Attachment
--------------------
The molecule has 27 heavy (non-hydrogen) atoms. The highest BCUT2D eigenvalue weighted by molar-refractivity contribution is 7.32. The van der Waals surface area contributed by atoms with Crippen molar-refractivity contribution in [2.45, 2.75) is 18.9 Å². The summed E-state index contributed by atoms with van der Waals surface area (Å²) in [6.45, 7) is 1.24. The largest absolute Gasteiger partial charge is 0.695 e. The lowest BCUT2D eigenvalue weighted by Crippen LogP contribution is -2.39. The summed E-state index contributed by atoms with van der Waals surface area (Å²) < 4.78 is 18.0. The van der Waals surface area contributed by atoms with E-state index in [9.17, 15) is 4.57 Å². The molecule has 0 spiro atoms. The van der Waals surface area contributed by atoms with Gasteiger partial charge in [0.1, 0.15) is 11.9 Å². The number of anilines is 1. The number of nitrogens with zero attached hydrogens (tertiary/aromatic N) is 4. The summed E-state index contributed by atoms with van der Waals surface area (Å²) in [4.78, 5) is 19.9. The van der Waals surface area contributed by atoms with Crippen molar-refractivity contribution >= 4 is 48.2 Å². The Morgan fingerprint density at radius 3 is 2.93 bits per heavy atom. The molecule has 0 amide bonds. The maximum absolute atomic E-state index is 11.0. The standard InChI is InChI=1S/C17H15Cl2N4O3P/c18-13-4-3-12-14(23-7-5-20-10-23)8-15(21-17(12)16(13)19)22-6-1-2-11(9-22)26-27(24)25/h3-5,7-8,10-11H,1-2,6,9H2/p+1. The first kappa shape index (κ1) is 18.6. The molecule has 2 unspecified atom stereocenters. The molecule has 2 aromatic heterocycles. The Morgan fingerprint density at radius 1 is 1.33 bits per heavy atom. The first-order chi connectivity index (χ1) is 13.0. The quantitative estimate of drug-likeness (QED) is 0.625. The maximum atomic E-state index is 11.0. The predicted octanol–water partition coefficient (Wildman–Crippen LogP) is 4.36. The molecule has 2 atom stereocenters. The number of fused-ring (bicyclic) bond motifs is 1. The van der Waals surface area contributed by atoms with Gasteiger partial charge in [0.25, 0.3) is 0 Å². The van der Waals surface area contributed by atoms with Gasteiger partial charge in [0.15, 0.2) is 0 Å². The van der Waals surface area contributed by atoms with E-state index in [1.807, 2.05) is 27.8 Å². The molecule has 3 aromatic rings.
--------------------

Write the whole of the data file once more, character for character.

The molecule has 27 heavy (non-hydrogen) atoms. The highest BCUT2D eigenvalue weighted by molar-refractivity contribution is 7.32. The van der Waals surface area contributed by atoms with Crippen molar-refractivity contribution in [2.45, 2.75) is 18.9 Å². The summed E-state index contributed by atoms with van der Waals surface area (Å²) in [6.45, 7) is 1.24. The largest absolute Gasteiger partial charge is 0.695 e. The lowest BCUT2D eigenvalue weighted by Crippen LogP contribution is -2.39. The summed E-state index contributed by atoms with van der Waals surface area (Å²) < 4.78 is 18.0. The van der Waals surface area contributed by atoms with E-state index in [9.17, 15) is 4.57 Å². The molecule has 0 spiro atoms. The van der Waals surface area contributed by atoms with Gasteiger partial charge in [0.1, 0.15) is 11.9 Å². The number of anilines is 1. The number of nitrogens with zero attached hydrogens (tertiary/aromatic N) is 4. The summed E-state index contributed by atoms with van der Waals surface area (Å²) in [4.78, 5) is 19.9. The van der Waals surface area contributed by atoms with Crippen molar-refractivity contribution >= 4 is 48.2 Å². The Morgan fingerprint density at radius 3 is 2.93 bits per heavy atom. The molecule has 0 amide bonds. The maximum absolute atomic E-state index is 11.0. The standard InChI is InChI=1S/C17H15Cl2N4O3P/c18-13-4-3-12-14(23-7-5-20-10-23)8-15(21-17(12)16(13)19)22-6-1-2-11(9-22)26-27(24)25/h3-5,7-8,10-11H,1-2,6,9H2/p+1. The first kappa shape index (κ1) is 18.6. The molecule has 2 unspecified atom stereocenters. The molecule has 2 aromatic heterocycles. The Morgan fingerprint density at radius 1 is 1.33 bits per heavy atom. The first-order chi connectivity index (χ1) is 13.0. The quantitative estimate of drug-likeness (QED) is 0.625. The maximum atomic E-state index is 11.0. The predicted octanol–water partition coefficient (Wildman–Crippen LogP) is 4.36. The molecule has 2 atom stereocenters. The number of fused-ring (bicyclic) bond motifs is 1. The van der Waals surface area contributed by atoms with Gasteiger partial charge in [0.25, 0.3) is 0 Å². The van der Waals surface area contributed by atoms with Gasteiger partial charge in [0.15, 0.2) is 0 Å². The van der Waals surface area contributed by atoms with E-state index in [1.807, 2.05) is 27.8 Å². The molecule has 3 aromatic rings.